A fluency in translation between the two medical disciplines will enable the practitioner to explain their acupuncture treatments in language which makes sense to the patient. For example, to talk about Tonifying deficient Kidney Energy to a patient with an immune deficiency when they have been told by their doctor that they have excellent kidney function has the potential of causing confusion or worse, mistrust. Without prior explanation it might appear to the patient that the Kidney treatment is directed to the physical kidney organ alone. In contrast, to be able to explain carefully that the ancient Chinese recognised that there was a far-reaching energetic system which both influenced the function of the immune system as well as the action of the kidneys and that acupuncture points were recognised which could benefit both these bodily functions, as well as many others…then this will start to illustrate to the patient that Chinese medicine works in a very different way and at a different level to medical treatments.
Do you think the healthcare system in the UK should incorporate more complementary therapies into routine practice?
This is a difficult one! Of course I would love to see complementary therapy to be provided free at the point of delivery as is the case for many medical treatments.
However, I know full well that the medical treatments offered in Western healthcare systems are increasingly chosen according to proven “effectiveness”. Moreover, healthcare workers are increasingly constrained with regard to the processes by which they offer health care. The gold standard for proof of effectiveness is the large scale “double blind randomised controlled trial”. Once effectiveness has been proven by means for clinical trials, because of constraints relating to safety and cost effectiveness, a treatment should be standardised when given to patients. This would encourage the use of, in the case of acupuncture, formulaic treatments. These are used by medical acupuncturists and indeed are valuable to an extent. However, current evidence only proves value for formulaic acupuncture for a very narrow range of symptoms such as headache, nausea and back pain.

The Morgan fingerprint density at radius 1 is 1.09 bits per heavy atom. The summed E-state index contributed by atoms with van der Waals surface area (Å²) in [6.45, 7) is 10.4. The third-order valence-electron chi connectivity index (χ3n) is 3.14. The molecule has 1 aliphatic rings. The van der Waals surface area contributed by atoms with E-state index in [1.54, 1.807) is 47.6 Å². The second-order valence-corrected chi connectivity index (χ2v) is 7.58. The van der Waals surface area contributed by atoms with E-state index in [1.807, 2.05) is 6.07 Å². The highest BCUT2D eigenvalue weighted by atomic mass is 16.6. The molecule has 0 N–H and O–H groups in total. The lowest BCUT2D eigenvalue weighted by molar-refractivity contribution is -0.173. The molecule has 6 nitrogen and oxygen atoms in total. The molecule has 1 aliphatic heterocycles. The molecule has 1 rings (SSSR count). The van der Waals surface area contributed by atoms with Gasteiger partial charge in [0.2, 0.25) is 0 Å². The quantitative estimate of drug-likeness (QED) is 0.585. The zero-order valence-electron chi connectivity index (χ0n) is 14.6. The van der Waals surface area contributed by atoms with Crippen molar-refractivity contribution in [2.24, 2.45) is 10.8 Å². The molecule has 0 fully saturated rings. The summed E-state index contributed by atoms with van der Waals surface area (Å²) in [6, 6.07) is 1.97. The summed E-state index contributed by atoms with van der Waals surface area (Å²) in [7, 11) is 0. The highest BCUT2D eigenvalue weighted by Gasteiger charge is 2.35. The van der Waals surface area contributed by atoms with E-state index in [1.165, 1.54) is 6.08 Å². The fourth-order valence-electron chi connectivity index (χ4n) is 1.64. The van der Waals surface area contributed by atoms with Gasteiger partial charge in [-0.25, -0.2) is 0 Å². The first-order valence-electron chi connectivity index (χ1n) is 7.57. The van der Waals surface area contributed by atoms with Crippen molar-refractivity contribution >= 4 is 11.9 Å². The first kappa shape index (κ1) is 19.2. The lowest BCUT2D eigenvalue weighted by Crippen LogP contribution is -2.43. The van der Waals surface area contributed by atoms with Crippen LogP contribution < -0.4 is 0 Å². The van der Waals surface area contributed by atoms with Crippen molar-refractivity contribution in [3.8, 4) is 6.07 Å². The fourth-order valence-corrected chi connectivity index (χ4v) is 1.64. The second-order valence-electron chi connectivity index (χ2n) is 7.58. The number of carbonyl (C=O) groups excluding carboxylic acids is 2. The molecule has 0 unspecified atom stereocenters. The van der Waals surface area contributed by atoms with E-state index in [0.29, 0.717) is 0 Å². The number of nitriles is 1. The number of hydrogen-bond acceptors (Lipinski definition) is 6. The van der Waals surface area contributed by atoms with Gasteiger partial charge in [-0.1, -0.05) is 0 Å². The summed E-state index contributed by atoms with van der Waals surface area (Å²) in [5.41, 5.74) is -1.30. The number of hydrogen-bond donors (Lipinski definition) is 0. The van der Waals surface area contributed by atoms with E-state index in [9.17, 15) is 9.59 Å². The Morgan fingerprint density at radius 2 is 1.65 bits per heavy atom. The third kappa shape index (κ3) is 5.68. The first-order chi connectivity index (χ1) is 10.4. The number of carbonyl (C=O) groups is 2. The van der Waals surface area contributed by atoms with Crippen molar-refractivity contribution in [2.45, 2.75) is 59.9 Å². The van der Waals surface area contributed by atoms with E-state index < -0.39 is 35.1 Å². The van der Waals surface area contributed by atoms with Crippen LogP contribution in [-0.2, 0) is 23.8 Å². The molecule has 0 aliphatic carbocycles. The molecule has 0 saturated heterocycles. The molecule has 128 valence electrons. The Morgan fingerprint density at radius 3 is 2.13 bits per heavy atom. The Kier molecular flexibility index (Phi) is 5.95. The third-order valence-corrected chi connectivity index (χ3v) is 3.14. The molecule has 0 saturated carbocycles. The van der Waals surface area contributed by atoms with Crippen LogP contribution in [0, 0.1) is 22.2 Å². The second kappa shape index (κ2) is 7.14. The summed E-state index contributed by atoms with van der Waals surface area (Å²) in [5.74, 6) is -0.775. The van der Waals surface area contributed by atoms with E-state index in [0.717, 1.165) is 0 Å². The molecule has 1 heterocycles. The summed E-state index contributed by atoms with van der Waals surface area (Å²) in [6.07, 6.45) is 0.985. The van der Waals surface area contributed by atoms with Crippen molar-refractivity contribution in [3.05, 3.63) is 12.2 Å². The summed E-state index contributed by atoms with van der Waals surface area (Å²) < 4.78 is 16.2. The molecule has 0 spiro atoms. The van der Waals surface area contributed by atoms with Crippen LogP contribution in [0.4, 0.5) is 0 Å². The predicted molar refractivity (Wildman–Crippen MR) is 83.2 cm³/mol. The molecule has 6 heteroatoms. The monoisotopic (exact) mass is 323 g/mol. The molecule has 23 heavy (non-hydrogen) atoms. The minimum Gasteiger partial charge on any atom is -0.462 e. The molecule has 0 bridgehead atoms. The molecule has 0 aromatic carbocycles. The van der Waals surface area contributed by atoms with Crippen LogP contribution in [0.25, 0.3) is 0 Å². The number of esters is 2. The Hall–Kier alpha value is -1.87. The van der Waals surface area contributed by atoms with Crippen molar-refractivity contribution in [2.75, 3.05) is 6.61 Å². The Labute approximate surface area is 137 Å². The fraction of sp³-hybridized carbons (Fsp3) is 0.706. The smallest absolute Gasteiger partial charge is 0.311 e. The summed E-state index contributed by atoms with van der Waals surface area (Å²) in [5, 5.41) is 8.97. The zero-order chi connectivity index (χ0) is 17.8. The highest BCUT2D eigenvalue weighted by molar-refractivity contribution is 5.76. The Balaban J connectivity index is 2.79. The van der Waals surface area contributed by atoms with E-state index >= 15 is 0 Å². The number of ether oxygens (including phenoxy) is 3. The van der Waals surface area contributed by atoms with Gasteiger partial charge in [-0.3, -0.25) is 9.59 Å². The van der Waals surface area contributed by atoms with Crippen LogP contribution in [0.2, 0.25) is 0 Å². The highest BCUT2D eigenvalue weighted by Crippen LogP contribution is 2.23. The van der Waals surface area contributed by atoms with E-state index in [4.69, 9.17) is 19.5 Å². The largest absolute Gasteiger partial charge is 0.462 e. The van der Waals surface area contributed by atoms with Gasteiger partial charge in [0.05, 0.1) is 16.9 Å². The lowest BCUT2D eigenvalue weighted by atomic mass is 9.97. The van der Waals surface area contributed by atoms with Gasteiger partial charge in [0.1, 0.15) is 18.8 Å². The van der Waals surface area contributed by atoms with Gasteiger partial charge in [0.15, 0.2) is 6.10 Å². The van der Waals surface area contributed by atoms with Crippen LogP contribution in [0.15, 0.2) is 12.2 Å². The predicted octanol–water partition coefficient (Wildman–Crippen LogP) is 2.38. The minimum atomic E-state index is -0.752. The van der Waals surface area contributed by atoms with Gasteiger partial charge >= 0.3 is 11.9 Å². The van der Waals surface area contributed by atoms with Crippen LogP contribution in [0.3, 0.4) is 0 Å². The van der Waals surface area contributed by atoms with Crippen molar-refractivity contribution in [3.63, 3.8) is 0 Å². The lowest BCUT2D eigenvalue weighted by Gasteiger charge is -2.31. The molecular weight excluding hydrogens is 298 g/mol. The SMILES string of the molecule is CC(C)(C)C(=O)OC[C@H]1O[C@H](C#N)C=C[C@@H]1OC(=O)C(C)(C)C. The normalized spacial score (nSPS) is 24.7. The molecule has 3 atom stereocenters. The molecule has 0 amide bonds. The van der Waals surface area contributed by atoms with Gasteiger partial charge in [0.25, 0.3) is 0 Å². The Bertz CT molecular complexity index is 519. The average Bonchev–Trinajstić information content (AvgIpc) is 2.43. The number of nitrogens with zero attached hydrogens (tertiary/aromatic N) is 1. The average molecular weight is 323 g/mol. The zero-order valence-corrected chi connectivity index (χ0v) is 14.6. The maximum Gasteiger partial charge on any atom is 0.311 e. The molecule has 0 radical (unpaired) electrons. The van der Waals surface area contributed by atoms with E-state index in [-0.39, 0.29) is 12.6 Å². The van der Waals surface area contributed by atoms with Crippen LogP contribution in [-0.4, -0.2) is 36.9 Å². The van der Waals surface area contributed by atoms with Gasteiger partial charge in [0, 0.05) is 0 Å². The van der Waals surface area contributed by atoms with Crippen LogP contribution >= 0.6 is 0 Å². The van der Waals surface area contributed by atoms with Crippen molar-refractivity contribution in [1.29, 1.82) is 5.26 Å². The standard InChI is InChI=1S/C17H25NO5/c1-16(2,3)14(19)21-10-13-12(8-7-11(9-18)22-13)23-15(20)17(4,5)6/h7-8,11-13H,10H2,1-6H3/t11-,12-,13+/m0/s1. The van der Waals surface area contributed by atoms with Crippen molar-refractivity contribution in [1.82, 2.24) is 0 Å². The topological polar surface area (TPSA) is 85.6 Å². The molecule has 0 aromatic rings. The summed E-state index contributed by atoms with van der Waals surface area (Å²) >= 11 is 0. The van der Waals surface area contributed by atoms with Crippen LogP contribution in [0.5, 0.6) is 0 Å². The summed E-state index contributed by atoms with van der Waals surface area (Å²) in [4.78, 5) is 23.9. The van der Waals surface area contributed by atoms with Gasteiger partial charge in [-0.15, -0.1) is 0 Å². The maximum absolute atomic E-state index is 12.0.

In contrast, many holistic complementary therapies work in subtle and often unpredictable ways. For example, every one of my acupuncture treatments is tailored toward the individual patient I am treating and not just to their symptoms. This means that each treatment is unique and could not be standardised without a loss in the depth of its influence on the patient. Because the treatments are unique and matched to patients, they simply cannot be assessed by double blind controlled trials.
For complementary medicine to be practised so that it could benefit patients at a deep level, then as well as adhering to high professional standards, the therapists would need to be given the freedom to practise in a non-systematised way. Regrettably, I don’t think there is currently a place in Western healthcare systems to allow such an unscientific and difficult-to-measure approach to medicine.
Lastly, what do you hope readers take away from your book?
Writing the book was inspired by seeing students of acupuncture who were failing to recognise the value of Western physiology and pathology in relation to their Chinese medical studies. Often these were people who had a very disillusioned perspective of medicine as a result of a negative past experience of Western medical health care. What I would most hope that readers might take away from the book is the message that conventional medicine describes a measurable aspect of the energetic truth about a patient and their symptoms, and so is highly relevant to acupuncture practice! I would hope that readers would be inspired and to learn more about the material basis of disease through reading the book, and would also be equipped, through learning about translation to Chinese medical language, to use this knowledge to further inform treatments of patients in the clinic.
The Acupuncturist’s Guide to Conventional Medicine is available now. Click here to read more about the book or to purchase a copy. You can read an extract from The Acupuncturist’s Guide to Conventional Medicine here.